Barrington Stage Company announces 2014 season


PITTSFIELD -- At a press conference held at Barrington Stage Company's Boyd-Quinson Mainstage, Artistic Director Julianne Boyd announced the theater's 20th Anniversary 2014 season of musicals and plays that will take place in downtown Pittsfield in the Boyd-Quinson Mainstage, St. Germain Stage and Youth Theatre in 2014.

Barrington Stage Company's Associate Artists Joshua Bergasse, Darren R. Cohen, Mark H. Dold, William Finn, Christopher Innvar, Renee Lutz, and Mark St. Germain all return to be part of the theater's 20th Anniversary Season.

"We want to continue to challenge ourselves and our audiences," said Artistic Director Julianne Boyd in a statement. "The overwhelmingly positive response to productions as diverse as On the Town, The Chosen and Southern Comfort last season shows all of us at BSC that our audiences are willing to respond to a wide range of programming, and we want to build on that for our 20th season. Shows such as Kiss Me, Kate, Breaking the Code, and the world premieres of Dancing Lessons and The Golem of Havana are a strong indication that we will continue to entertain, to enlighten, and to challenge ourselves and our audiences."


Another Openin', Another Show

Performances for the Boyd-Quinson Mainstage production season opener "Kiss Me, Kate" will run from June 11 through July 12.

Taking its inspiration from Shakespeare, "Kiss Me, Kate" recounts the backstage and onstage antics of two feuding couples during a touring production of "The Taming of the Shrew," with music and lyrics by Cole Porter and book by Sam and Bella Spewack: "Another Op'nin', Another Show," "So in Love," "Always True to You in My Fashion," "Too Darn Hot," and "Brush Up Your Shakespeare."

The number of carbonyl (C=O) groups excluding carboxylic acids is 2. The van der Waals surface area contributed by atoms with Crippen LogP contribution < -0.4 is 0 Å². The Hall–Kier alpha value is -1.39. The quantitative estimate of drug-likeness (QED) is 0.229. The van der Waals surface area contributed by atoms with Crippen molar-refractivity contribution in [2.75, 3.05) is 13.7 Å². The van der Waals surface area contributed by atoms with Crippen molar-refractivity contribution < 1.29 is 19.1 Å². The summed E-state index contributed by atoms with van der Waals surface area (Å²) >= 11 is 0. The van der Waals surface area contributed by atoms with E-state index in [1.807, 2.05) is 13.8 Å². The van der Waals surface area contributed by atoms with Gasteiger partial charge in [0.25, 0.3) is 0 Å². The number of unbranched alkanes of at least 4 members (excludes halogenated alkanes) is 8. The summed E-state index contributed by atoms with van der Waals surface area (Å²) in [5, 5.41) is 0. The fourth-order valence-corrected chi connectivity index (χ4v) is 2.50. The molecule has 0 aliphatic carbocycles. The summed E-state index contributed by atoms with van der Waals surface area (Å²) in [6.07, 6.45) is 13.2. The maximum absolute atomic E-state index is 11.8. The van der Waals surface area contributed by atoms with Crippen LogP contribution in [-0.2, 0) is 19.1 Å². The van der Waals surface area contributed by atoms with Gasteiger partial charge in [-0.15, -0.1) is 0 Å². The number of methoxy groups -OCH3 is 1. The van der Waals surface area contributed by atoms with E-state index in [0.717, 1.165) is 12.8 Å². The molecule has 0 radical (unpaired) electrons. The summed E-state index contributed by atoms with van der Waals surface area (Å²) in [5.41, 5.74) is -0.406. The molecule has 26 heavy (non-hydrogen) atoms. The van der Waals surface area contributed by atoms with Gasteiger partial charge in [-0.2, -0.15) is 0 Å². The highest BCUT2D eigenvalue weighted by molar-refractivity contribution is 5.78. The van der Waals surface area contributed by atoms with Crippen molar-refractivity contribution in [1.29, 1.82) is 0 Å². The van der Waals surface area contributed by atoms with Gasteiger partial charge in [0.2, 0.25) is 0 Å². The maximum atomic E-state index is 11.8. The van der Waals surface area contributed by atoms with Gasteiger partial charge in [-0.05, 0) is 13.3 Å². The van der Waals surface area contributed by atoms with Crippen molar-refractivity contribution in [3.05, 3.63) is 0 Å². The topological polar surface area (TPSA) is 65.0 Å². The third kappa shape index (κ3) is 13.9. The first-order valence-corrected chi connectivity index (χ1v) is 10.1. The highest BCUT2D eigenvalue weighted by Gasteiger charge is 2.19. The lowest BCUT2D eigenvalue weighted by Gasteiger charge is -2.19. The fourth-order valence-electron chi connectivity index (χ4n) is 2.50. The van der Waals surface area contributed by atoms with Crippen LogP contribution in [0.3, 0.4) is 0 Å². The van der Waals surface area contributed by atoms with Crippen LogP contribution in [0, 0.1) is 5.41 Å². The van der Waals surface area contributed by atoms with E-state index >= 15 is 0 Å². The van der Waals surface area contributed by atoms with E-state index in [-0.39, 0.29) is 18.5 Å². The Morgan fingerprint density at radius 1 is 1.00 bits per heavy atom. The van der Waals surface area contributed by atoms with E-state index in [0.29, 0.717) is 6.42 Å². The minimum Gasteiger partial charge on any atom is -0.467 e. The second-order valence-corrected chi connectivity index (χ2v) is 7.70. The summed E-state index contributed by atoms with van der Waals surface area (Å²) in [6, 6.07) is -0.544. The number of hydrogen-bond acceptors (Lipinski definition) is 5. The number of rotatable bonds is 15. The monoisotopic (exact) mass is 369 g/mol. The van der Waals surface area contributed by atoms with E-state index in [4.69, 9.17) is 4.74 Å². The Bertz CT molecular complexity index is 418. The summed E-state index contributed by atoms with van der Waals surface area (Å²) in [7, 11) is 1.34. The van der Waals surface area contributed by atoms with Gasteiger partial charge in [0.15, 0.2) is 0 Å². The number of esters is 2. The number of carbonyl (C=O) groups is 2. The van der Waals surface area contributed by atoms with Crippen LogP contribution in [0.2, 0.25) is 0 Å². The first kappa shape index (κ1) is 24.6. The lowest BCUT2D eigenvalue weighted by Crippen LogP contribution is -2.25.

Cole Porter's most successful musical, the original production of Kiss Me, Kate opened on Broadway at the New Century Theatre on December 30, 1948 and ran for 1,077 performances, becoming the first musical to win the Tony Award for Best Musical. The production received its first Broadway revival in 1999, winning five Tony Awards including Best Musical Revival.

"Kiss Me, Kate" has a Berkshires connection to composer/lyricist Cole Porter, who in 1940 purchased "Buxton Hill" with his wife Linda in Williamstown.

The Man Who Knew Too Much

"Breaking the Code," Hugh Whitemore's biographical drama about the true story of WWII mathematician Alan Turing, stars BSC Associate Artist Mark H. Dold, directed by Joe Calarco, from July 17 through Aug. 2.

Breaking the Code is the life story of the famed mathematician and computer science pioneer Alan Turing, the primary designer of the Turing Machine, an early computer used to solve the German Enigma code during World War II -- a solution many believe was instrumental in the Allied victory. The title refers to both the solution of the Enigma code and Turing's open admission of his homosexuality, which at the time violated not only the codes of polite society but British law.

"Breaking the Code" starred Derek Jacobi on stage and screen in the role of Alan Turing.